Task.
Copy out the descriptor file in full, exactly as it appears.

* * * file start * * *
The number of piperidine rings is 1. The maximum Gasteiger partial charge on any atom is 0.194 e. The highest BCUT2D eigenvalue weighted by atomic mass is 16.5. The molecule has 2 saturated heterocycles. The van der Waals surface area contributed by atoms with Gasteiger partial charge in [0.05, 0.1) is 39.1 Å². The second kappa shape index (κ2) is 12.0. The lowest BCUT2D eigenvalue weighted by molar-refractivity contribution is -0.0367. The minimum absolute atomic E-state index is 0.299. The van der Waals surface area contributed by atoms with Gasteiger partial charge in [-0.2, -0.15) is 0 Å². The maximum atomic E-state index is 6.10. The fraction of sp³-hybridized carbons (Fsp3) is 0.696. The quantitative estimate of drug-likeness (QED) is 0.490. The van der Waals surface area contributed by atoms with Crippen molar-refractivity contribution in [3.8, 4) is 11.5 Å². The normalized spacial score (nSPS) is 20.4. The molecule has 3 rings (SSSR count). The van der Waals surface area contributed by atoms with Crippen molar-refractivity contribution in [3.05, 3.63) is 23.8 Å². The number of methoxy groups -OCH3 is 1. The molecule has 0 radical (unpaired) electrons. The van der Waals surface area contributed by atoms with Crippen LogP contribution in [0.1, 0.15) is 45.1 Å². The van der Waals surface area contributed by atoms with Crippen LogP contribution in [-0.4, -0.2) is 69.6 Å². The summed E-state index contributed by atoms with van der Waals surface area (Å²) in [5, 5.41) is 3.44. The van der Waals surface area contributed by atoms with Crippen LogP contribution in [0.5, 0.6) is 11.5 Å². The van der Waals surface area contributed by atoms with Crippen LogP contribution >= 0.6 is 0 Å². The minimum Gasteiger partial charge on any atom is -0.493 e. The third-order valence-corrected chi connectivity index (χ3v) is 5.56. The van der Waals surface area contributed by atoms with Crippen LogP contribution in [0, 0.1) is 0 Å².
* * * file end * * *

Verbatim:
The number of piperidine rings is 1. The maximum Gasteiger partial charge on any atom is 0.194 e. The highest BCUT2D eigenvalue weighted by atomic mass is 16.5. The molecule has 2 saturated heterocycles. The van der Waals surface area contributed by atoms with Gasteiger partial charge in [0.05, 0.1) is 39.1 Å². The second kappa shape index (κ2) is 12.0. The lowest BCUT2D eigenvalue weighted by molar-refractivity contribution is -0.0367. The minimum absolute atomic E-state index is 0.299. The van der Waals surface area contributed by atoms with Gasteiger partial charge in [-0.2, -0.15) is 0 Å². The maximum atomic E-state index is 6.10. The fraction of sp³-hybridized carbons (Fsp3) is 0.696. The quantitative estimate of drug-likeness (QED) is 0.490. The van der Waals surface area contributed by atoms with Crippen molar-refractivity contribution in [3.8, 4) is 11.5 Å². The normalized spacial score (nSPS) is 20.4. The molecule has 3 rings (SSSR count). The van der Waals surface area contributed by atoms with Crippen molar-refractivity contribution in [3.05, 3.63) is 23.8 Å². The number of methoxy groups -OCH3 is 1. The molecule has 0 radical (unpaired) electrons. The van der Waals surface area contributed by atoms with Crippen LogP contribution in [0.1, 0.15) is 45.1 Å². The van der Waals surface area contributed by atoms with Crippen LogP contribution in [-0.4, -0.2) is 69.6 Å². The summed E-state index contributed by atoms with van der Waals surface area (Å²) in [5, 5.41) is 3.44. The van der Waals surface area contributed by atoms with Crippen LogP contribution in [0.5, 0.6) is 11.5 Å². The van der Waals surface area contributed by atoms with Crippen LogP contribution >= 0.6 is 0 Å². The minimum Gasteiger partial charge on any atom is -0.493 e. The third-order valence-corrected chi connectivity index (χ3v) is 5.56. The van der Waals surface area contributed by atoms with Crippen LogP contribution in [0, 0.1) is 0 Å².